–region: works the same way as –source-region, but this one is used to specify the region of the destination bucket.

–recursive: as you can guess this one is to make the cp command recursive, which means that all the files and folders under the directory that we are copying will be copied too.

AWS S3 cp examples: how does it work?

Let’s see some quick example of how the S3 cp command works:

In the next example we will copy a file called “myphoto.jpg” from our local system to the bucket “myshinybucket”:

aws s3 cp myphoto.jpg s3://myshinybucket/myphoto.jpg

Let’s see another one, in this case, let’s copy the file mydocument.txt from the bucket “oldbucket” to the other one called “newbucket”:

aws s3 cp s3://oldbucket/mydocument.txt s3://newbucket/mydocument.txt

And now for another example let’s copy an entire folder (called “myfolder”) recursively from our local system to a bucket (called “jpgbucket”), but excluding all .png files:

aws s3 cp myfolder s3://jpgbucket/ --recursive --exclude "*.png"

As we can see, using this command is actually fairly simple, and there is a lot more examples that we could include, though this should be enough to cover the basics of the S3 cp command.

S3 CP Synopsis

Here’s the full list of arguments and options for the AWS S3 cp command:

<LocalPath> <S3Uri> or <S3Uri> <LocalPath> or <S3Uri> <S3Uri>
[--include <value>]
[--exclude <value>]
[--acl <value>]
[--follow-symlinks | --no-follow-symlinks]
[--sse <value>]
[--sse-c <value>]
[--sse-c-key <value>]
[--sse-kms-key-id <value>]
[--sse-c-copy-source <value>]
[--sse-c-copy-source-key <value>]
[--storage-class <value>]
[--grants <value> [<value>...]]
[--website-redirect <value>]
[--content-type <value>]
[--cache-control <value>]
[--content-disposition <value>]
[--content-encoding <value>]
[--content-language <value>]
[--expires <value>]
[--source-region <value>]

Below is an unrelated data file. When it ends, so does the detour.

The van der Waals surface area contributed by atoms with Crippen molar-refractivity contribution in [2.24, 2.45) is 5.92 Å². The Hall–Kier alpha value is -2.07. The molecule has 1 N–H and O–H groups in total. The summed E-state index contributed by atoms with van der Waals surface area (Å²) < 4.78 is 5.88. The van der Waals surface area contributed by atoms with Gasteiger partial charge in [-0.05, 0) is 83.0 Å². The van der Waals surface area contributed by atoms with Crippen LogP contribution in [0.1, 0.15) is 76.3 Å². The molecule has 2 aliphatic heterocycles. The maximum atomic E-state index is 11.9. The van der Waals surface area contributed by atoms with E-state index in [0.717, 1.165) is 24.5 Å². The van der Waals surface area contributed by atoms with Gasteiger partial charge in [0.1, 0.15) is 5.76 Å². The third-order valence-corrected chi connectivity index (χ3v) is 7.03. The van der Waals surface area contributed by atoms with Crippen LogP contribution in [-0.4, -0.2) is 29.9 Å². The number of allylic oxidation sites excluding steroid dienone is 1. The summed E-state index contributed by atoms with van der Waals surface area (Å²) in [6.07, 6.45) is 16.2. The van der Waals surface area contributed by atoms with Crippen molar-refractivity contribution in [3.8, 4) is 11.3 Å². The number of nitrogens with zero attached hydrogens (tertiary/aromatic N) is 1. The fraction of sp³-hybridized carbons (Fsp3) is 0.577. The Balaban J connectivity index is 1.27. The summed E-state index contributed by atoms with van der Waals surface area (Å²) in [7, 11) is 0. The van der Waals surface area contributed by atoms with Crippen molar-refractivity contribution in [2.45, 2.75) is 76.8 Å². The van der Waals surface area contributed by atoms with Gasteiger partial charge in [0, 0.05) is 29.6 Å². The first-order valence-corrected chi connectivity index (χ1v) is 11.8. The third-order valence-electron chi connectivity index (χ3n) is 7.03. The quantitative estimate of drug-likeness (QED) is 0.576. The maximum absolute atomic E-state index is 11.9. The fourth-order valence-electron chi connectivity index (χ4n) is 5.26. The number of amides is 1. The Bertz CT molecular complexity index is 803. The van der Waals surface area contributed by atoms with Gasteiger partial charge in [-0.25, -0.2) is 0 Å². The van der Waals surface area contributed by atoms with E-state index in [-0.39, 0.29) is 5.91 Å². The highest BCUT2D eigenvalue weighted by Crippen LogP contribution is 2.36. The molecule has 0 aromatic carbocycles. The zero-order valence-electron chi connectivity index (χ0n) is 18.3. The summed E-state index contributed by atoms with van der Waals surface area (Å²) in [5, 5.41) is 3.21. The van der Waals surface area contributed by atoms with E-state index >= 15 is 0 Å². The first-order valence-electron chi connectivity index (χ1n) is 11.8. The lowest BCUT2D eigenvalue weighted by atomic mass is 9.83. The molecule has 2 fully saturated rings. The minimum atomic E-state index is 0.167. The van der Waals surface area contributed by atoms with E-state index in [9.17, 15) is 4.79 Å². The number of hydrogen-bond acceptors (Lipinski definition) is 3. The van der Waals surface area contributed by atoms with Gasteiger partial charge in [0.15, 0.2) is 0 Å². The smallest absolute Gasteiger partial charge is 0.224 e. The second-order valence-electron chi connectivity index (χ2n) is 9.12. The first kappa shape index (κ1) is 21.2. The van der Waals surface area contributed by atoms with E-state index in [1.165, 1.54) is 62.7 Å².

[--page-size <value>]
[--request-payer <value>]
[--metadata <value>]
[--metadata-directive <value>]
[--expected-size <value>]


Today we have learned about AWS and the S3 service, which is a storage service based on Amazon’s cloud platform. One of the different ways to manage this service is the AWS CLI, a command-line interface. In this CLI there are a lot of commands available, one of which is cp.

The cp command is very similar to its Unix counterpart, being used to copy files, folders, and objects. It can be used to copy content from a local system to an S3 bucket, from bucket to bucket or even from a bucket to our local system, and we can use different options to accomplish different tasks with this command, for example copying a folder recursively.

This time we have barely scratched the surface of what we can do with the AWS command-line interface, though we have covered the basics and some advanced functions of the AWS S3 cp command, so it should be more than enough if you are just looking for information about it.

However, if you want to dig deeper into the AWS CLI and Amazon Web Services we suggest you check its official documentation, which is the most up-to-date place to get the information you are looking for.

About the Author: Santiago Borges

Experienced Sr. Linux SysAdmin and Web Technologist, passionate about building tools, automating processes, fixing server issues, troubleshooting, securing and optimizing high traffic websites.